Best suited protocol for applying magnetic field

in magnetic refrigeration

Ryo Tamura



  Development of more environmentally-friendly and highly versatile cooling technology is important issue in our life. The magnetic refrigeration, which is expected to solve the environmental problems in the gas refrigeration and recent energy problems, is receiving attention as a next generation cooling technology. The key of the magnetic refrigeration is the temperature change induced by the magnetic entropy change in magnetic materials when the applying magnetic field is varied, which is the magnetocaloric effect (MCE). Normally, ferromagnets are used in magnetic refrigeration, because ferromagnets exhibit a large magnetic entropy change around the Curie temperature. On the other hand, recently, to obtain larger magnetic entropy change, MCEs in various types of magnets have been investigated. However, microscopic features of MCE in non-ferromagnets have not been well understood.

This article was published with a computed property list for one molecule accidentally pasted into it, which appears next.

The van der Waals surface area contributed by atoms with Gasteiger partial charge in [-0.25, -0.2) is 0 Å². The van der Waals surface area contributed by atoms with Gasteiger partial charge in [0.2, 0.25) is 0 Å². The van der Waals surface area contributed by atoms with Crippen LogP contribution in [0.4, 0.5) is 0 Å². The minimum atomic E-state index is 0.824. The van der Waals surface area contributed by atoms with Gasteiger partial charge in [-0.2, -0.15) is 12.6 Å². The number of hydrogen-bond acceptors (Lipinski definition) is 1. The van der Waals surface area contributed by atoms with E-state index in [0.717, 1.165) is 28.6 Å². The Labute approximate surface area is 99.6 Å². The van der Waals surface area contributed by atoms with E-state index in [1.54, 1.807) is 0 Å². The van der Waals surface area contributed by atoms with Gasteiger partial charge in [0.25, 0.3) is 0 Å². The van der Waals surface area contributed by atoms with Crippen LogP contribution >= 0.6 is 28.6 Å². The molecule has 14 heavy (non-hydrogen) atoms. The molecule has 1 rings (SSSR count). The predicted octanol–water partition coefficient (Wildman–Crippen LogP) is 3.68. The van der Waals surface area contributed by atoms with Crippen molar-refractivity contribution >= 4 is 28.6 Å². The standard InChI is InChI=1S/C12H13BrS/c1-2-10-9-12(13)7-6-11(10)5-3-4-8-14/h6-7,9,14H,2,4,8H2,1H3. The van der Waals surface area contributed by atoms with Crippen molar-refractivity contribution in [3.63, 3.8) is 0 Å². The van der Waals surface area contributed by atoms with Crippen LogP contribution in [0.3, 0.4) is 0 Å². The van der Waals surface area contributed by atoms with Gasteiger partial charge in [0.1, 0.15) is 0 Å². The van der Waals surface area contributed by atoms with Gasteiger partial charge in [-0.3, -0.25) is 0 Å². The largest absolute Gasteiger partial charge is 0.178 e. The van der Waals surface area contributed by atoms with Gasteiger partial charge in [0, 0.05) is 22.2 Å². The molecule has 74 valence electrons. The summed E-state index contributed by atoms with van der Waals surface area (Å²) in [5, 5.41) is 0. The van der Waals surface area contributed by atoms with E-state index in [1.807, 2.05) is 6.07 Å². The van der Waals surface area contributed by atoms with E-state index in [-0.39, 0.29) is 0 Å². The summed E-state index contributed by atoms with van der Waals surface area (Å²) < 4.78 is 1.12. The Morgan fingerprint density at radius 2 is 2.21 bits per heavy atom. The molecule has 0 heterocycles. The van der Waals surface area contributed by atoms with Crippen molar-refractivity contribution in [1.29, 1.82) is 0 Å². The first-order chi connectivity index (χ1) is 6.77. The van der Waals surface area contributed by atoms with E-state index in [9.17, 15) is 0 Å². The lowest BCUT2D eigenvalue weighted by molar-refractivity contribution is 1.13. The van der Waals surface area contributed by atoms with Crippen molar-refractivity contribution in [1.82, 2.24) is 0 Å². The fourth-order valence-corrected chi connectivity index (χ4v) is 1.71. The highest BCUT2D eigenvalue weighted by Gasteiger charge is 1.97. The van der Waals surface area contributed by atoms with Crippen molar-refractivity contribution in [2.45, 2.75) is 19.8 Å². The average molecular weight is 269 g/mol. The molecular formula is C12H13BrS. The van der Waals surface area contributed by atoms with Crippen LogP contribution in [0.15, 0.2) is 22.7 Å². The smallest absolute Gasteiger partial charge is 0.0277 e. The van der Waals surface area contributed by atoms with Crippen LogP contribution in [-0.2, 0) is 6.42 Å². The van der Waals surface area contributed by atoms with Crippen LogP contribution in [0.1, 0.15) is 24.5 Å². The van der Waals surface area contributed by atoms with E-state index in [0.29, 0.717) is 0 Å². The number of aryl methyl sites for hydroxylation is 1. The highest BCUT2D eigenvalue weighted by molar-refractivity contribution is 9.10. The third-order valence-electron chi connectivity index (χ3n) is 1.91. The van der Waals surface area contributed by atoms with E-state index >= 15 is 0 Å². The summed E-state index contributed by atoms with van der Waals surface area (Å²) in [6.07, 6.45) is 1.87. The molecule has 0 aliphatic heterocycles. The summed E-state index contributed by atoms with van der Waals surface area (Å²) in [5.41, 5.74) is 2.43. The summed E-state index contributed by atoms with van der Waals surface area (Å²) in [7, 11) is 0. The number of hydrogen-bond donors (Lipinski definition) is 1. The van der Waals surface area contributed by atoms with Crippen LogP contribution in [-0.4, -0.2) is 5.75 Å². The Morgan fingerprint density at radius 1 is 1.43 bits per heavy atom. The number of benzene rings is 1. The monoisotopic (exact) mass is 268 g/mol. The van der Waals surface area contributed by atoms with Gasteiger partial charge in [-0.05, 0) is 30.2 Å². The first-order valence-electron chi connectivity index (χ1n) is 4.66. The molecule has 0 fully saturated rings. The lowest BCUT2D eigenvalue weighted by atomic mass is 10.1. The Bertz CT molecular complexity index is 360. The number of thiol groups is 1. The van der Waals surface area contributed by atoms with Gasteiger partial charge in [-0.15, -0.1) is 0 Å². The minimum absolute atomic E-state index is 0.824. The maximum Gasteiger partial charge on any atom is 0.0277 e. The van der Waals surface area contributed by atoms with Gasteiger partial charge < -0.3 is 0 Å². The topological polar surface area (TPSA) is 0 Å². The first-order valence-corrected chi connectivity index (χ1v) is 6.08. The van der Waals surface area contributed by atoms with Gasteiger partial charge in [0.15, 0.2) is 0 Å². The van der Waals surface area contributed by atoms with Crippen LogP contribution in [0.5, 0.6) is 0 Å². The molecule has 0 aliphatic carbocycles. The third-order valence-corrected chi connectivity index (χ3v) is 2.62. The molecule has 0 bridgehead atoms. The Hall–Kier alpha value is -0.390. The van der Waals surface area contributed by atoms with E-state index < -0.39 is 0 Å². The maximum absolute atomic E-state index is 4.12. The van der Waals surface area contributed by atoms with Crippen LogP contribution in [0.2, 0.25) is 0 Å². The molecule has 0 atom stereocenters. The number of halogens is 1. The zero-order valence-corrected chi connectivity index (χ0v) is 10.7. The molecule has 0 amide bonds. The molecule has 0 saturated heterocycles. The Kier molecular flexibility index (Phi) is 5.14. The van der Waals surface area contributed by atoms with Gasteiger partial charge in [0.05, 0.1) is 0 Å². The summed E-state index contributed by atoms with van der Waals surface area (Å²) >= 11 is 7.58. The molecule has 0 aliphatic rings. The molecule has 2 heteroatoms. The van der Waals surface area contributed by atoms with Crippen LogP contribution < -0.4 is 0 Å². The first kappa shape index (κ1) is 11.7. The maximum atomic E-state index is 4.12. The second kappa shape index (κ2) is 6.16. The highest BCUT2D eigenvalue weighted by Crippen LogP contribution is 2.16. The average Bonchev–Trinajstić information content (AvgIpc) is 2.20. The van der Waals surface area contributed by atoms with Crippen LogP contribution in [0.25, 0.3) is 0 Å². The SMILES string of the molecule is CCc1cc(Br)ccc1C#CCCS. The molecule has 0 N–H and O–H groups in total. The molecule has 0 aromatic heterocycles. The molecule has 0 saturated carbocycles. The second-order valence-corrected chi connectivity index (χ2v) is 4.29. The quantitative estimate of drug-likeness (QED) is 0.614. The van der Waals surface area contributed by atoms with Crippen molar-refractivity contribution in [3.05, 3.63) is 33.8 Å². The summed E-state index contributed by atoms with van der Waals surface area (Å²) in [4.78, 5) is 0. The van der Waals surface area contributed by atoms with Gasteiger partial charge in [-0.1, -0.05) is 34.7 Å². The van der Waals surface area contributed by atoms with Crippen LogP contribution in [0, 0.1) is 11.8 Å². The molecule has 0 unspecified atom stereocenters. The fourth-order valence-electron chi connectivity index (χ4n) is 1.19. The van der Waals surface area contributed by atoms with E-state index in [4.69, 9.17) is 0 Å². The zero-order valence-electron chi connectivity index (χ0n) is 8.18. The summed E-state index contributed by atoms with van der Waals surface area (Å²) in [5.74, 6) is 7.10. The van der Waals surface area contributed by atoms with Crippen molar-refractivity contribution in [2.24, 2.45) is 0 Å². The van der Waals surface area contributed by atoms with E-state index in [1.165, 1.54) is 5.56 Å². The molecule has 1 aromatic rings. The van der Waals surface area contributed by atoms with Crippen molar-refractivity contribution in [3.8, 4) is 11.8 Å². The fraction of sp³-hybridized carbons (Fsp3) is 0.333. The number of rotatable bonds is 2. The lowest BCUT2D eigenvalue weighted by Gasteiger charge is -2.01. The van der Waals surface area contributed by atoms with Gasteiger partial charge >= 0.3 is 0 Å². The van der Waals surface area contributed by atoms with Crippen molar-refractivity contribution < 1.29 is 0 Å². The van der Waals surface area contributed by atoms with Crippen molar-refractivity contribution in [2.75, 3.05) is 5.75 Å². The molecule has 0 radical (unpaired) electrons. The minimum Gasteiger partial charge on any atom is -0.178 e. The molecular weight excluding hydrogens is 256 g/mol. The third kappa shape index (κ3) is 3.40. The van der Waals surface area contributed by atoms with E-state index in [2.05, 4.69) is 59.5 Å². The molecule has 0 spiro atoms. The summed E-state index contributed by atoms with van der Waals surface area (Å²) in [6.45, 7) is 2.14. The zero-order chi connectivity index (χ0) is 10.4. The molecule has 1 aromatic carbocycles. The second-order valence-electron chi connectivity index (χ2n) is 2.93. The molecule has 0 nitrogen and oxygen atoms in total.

To present microscopic features of the MCE depending on the magnetic ordered structure, we study the MCEs in the Ising model on a cubic lattice by Monte Carlo simulations. We investigated the temperature dependences of magnetic entropy of the ferromagnets and the antiferromagnets. As a result, we found that in the ferromagnet, the magnetic entropy always decreases when the magnetic field increases. Thus, the suited protocol to obtain the maximum magnetic entropy change is the protocol in which the magnetic field is changed from finite to zero. On the other hand, in the antiferromagnet, there is the case that the magnetic entropy increases as increasing the magnetic field below the Néel temperature. Furthermore, the magnetic entropy reaches the maximum value at a finite magnetic field Hmax(T) rather than zero. From the existence of Hmax(T), we proposed the suited protocol for the antiferromagnet where the magnetic field is changed from finite to Hmax(T) [1]. In addition, our proposed protocol to achieve a large magnetic entropy change can be widely applied to not only antiferromagnets but also non-ferromagnetic materials.

  The collaborators in this work are Dr. Hideaki Kitazawa (NIMS) and Dr. Takahisa Ohno (NIMS).



[1] R. Tamura, T. Ohno, and H. Kitazawa, Appl. Phys. Lett. 104, 052415 (2014).